Unbearably sweet — though that’s not far from the source — the overall impression of this vodka is akin to vanilla cake frosting. Big butter (ok, margarine) notes just add to the fat bomb impression, and at least give it some sense that there’s a pastry somewhere in there. Cinnamon is — oddly enough — the weak link in the puzzle. While readily detectable, it’s dialed back to the point where its addition seems to come across as an afterthought. Bizarre.

Picking up a bottle to satisfy your boozy sweet tooth? God help you, dear reader.

70 proof.

D+ / $10 / pinnaclevodka.com

Review: 4 Pearl Vodka Flavors – Lime Basil, Strawberry Basil, Chocolate Hazelnut, and Pumpkin Spice

pearlIntroducing four new flavors from Luxco-owned Pearl Vodka (which recently rebranded all its bottles with a more streamlined design) — two fruity/basil blends, two dessert-focused for winter sipping. Let’s give them all a sample.

All are 70 proof.

Pearl Vodka Lime Basil – Gentler than you’d think. Heavy on candied lime peel, with just a hint of racier, Thai-style basil on the back end. Modest in structure, pure in its flavor elements, and offering a crisp body with a short finish. It’s a fine alternative to Hangar One Kaffir LimeA

Pearl Vodka Strawberry Basil – Somewhat chemical-smelling on the nose, a common problem with strawberry vodkas. There’s no hint of basil in the aroma, but on the palate it offers a heat more akin to black pepper than any kind of herb. A heavily sweetened finish washes that away, though, leaving behind a bit of a medicinal character. B

Pearl Vodka Chocolate Hazelnut – So, Nutella vodka! Nails it on the nose — though it’s heavier on hazelnut than chocolate. The palate isn’t far off, either. Cinnamon is a distinct secondary character but otherwise this vodka exudes lovely hazelnuts dusted with cocoa powder. Some vanilla marshmallow notes emerge on the finish. Dessert-focused vodkas like this are often largely undrinkable, but this is a surprising winner. A-

Pearl Vodka Pumpkin Spice – Far more restrained than I’d expected, with classic brown sugar, cinnamon, allspice, and clove notes. The sweetness is at first dialed back, but it doesn’t take long to start building up on the palate. As it begins to coat the mouth, it leaves behind a saccharine character that eventually becomes too much and hangs around for far too long. B-

each $13 / pearlvodka.com

Review: Smirnoff Peppermint Twist

Smirnoff Peppermint Twist Bottle Shot (HIRES)Ho ho ho! What’s Santa want next to the fireplace? Not another peppermint candy but rather a peppermint-flavored vodka. Smirnoff Peppermint Twist isn’t just a mint-flavored spirit, it’s all wrapped up and ready for your holiday partying.

Let’s give this flavored vodka a holiday-centric spin, shall we?

The nose is all candy canes, and that’s not just the bottle wrap telegraphing things: fresh peppermint, with subtle sweetness underpinning the racy spice. The body’s a smooth operator, offering sweet peppermint candy with a gentle warmth to it. It’s simple and uncomplicated — which is probably what you want from a bottle designed to look like a holiday candy. The finish is quite lasting and appropriately evocative of wintertime. Peppermint flavored spirits aren’t a tough nut to crack, to be honest, but with Peppermint Twist, Smirnoff’s got as good a handle on it as anyone.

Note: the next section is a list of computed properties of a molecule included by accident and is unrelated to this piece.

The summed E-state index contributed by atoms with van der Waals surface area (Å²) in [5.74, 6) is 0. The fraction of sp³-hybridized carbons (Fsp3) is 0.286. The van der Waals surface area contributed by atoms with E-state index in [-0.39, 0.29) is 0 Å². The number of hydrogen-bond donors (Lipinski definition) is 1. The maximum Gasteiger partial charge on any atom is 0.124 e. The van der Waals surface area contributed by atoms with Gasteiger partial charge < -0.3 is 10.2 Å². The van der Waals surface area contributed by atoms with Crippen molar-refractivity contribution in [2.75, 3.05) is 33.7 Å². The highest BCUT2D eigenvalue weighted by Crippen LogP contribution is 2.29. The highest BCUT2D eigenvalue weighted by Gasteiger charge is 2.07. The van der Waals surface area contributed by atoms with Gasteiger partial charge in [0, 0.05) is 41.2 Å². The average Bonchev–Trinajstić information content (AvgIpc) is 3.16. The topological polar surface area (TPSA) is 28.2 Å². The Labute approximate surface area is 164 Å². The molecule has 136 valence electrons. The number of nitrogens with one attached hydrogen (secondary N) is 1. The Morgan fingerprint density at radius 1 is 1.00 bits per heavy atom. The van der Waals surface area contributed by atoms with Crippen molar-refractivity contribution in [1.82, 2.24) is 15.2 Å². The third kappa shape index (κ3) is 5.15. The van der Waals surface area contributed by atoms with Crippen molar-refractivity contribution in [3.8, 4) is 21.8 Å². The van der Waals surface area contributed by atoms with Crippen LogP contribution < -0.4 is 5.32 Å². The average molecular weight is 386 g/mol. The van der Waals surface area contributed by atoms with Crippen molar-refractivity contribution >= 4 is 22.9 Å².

P.S. Don’t miss the scratch-and-sniff bottle wrap!

60 proof.

B+ / $15 / smirnoff.com

Review: Svedka Vodka, Svedka 100, and Svedka Grapefuit Jalapeno

SVEDKA GrapefruitJalapeno Bottle

Sweden’s Svedka is one of the top global vodka brands, driven by an affordable price point and some amazingly successful marketing. 5x distilled from Swedish winter wheat, it’s widely available to the point of ubiquity. Let’s look at three of the company’s expressions, including a couple of new monsters.

Svedka Vodka – This is the standard Svedka bottling — presumably the one that that robot lady likes so much. The nose melds marshmallow notes with hospital overtones, but ultimately it’s the sweeter notes that carry the spirit. The palate is quite simplified, with a modest sugar component and just a wisp of astringency that attempts to provide some balance. It never quite gets there, though, leaving this best suited as a mixer. 80 proof. B- / $14

Svedka 100 Vodka – This is the 100 proof version of Svedka, but otherwise unflavored and made the same way. The nose is strikingly similar — offering that same mix of sweetness and medicinal character. Where things diverge is on the tongue, with Svedka 100 building up to a rather pungent and punchy character that is, primarily, driven by its alcohol content. This has the welcome side effect of tempering the sugar in the vodka and giving the spirit some much needed gravitas. A considerable improvement and only a buck more expensive. B+ / $15

Svedka Grapefruit Jalapeno Vodka – Svedka makes 14 varieties of vodka, including 12 flavors. This new one is arguably the strangest, unless Swedes are munching jalapenos and swilling Squirt left and right without my knowledge. This flavored expression is all fruit on the nose — but more grapefruit candy than sour grapefruit juice. On the tongue it’s more of the same — remarkably sweet and sugary, offering citrus but nothing that’s particularly grapefruit focused. But what about that jalapeno, Drinkhacker? Well, the finish offers a little but distinct burn, but it’s nothing you can’t handle. That said, I couldn’t tell you whether it came from a pepper or a vat of mysteriously spicy chemicals, and you don’t care anyway. 70 proof. C- / $12

svedka.com